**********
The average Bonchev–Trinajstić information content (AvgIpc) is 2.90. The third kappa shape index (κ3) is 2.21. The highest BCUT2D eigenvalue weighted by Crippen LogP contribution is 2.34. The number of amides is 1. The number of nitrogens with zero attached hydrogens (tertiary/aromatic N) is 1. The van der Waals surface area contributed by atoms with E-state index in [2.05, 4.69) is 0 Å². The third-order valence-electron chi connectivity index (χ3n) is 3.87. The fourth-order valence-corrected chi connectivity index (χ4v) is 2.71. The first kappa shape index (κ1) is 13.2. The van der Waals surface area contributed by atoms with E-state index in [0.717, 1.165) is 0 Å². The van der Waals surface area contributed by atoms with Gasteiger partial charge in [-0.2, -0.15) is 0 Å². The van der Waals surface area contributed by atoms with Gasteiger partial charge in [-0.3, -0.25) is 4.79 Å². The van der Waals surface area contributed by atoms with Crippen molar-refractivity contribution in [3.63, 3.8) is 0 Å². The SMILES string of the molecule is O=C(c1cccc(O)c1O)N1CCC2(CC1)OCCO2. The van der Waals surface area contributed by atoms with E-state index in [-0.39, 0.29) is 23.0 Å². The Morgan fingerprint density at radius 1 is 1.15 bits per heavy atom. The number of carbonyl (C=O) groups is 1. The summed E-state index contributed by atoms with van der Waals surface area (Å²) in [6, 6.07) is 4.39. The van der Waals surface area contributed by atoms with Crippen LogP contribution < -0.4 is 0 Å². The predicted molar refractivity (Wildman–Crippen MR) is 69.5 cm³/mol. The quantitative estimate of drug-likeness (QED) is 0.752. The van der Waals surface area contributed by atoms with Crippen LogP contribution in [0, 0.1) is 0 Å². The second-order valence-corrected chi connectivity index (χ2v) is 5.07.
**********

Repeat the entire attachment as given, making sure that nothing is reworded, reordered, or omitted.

The average Bonchev–Trinajstić information content (AvgIpc) is 2.90. The third kappa shape index (κ3) is 2.21. The highest BCUT2D eigenvalue weighted by Crippen LogP contribution is 2.34. The number of amides is 1. The number of nitrogens with zero attached hydrogens (tertiary/aromatic N) is 1. The van der Waals surface area contributed by atoms with E-state index in [2.05, 4.69) is 0 Å². The third-order valence-electron chi connectivity index (χ3n) is 3.87. The fourth-order valence-corrected chi connectivity index (χ4v) is 2.71. The first kappa shape index (κ1) is 13.2. The van der Waals surface area contributed by atoms with E-state index in [0.717, 1.165) is 0 Å². The van der Waals surface area contributed by atoms with Gasteiger partial charge in [-0.2, -0.15) is 0 Å². The van der Waals surface area contributed by atoms with Gasteiger partial charge in [-0.3, -0.25) is 4.79 Å². The van der Waals surface area contributed by atoms with Crippen molar-refractivity contribution in [3.63, 3.8) is 0 Å². The SMILES string of the molecule is O=C(c1cccc(O)c1O)N1CCC2(CC1)OCCO2. The van der Waals surface area contributed by atoms with E-state index in [-0.39, 0.29) is 23.0 Å². The Morgan fingerprint density at radius 1 is 1.15 bits per heavy atom. The number of carbonyl (C=O) groups is 1. The summed E-state index contributed by atoms with van der Waals surface area (Å²) in [6, 6.07) is 4.39. The van der Waals surface area contributed by atoms with Crippen LogP contribution < -0.4 is 0 Å². The predicted molar refractivity (Wildman–Crippen MR) is 69.5 cm³/mol. The quantitative estimate of drug-likeness (QED) is 0.752. The van der Waals surface area contributed by atoms with Crippen LogP contribution in [0, 0.1) is 0 Å². The second-order valence-corrected chi connectivity index (χ2v) is 5.07.